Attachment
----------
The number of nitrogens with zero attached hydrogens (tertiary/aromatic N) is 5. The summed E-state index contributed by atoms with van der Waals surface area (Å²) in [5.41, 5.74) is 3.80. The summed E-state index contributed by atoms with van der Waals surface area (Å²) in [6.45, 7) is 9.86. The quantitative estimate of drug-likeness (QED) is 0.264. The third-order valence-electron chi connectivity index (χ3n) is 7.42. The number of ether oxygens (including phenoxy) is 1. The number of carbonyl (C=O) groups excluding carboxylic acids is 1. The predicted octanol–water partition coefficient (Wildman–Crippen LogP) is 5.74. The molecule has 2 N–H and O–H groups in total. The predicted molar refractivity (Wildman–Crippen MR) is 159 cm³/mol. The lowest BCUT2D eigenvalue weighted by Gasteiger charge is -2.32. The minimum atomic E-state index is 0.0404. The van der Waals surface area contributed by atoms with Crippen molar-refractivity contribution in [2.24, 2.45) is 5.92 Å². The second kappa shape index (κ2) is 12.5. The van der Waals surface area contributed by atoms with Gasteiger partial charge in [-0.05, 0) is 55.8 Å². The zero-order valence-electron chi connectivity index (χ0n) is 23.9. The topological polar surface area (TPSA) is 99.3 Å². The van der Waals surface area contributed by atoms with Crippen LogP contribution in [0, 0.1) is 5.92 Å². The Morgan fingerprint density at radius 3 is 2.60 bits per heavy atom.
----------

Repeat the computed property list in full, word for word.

The number of nitrogens with zero attached hydrogens (tertiary/aromatic N) is 5. The summed E-state index contributed by atoms with van der Waals surface area (Å²) in [5.41, 5.74) is 3.80. The summed E-state index contributed by atoms with van der Waals surface area (Å²) in [6.45, 7) is 9.86. The quantitative estimate of drug-likeness (QED) is 0.264. The third-order valence-electron chi connectivity index (χ3n) is 7.42. The number of ether oxygens (including phenoxy) is 1. The number of carbonyl (C=O) groups excluding carboxylic acids is 1. The predicted octanol–water partition coefficient (Wildman–Crippen LogP) is 5.74. The molecule has 2 N–H and O–H groups in total. The predicted molar refractivity (Wildman–Crippen MR) is 159 cm³/mol. The lowest BCUT2D eigenvalue weighted by Gasteiger charge is -2.32. The minimum atomic E-state index is 0.0404. The van der Waals surface area contributed by atoms with Crippen molar-refractivity contribution in [2.24, 2.45) is 5.92 Å². The second kappa shape index (κ2) is 12.5. The van der Waals surface area contributed by atoms with Gasteiger partial charge in [-0.05, 0) is 55.8 Å². The zero-order valence-electron chi connectivity index (χ0n) is 23.9. The topological polar surface area (TPSA) is 99.3 Å². The van der Waals surface area contributed by atoms with Crippen LogP contribution in [0, 0.1) is 5.92 Å². The Morgan fingerprint density at radius 3 is 2.60 bits per heavy atom.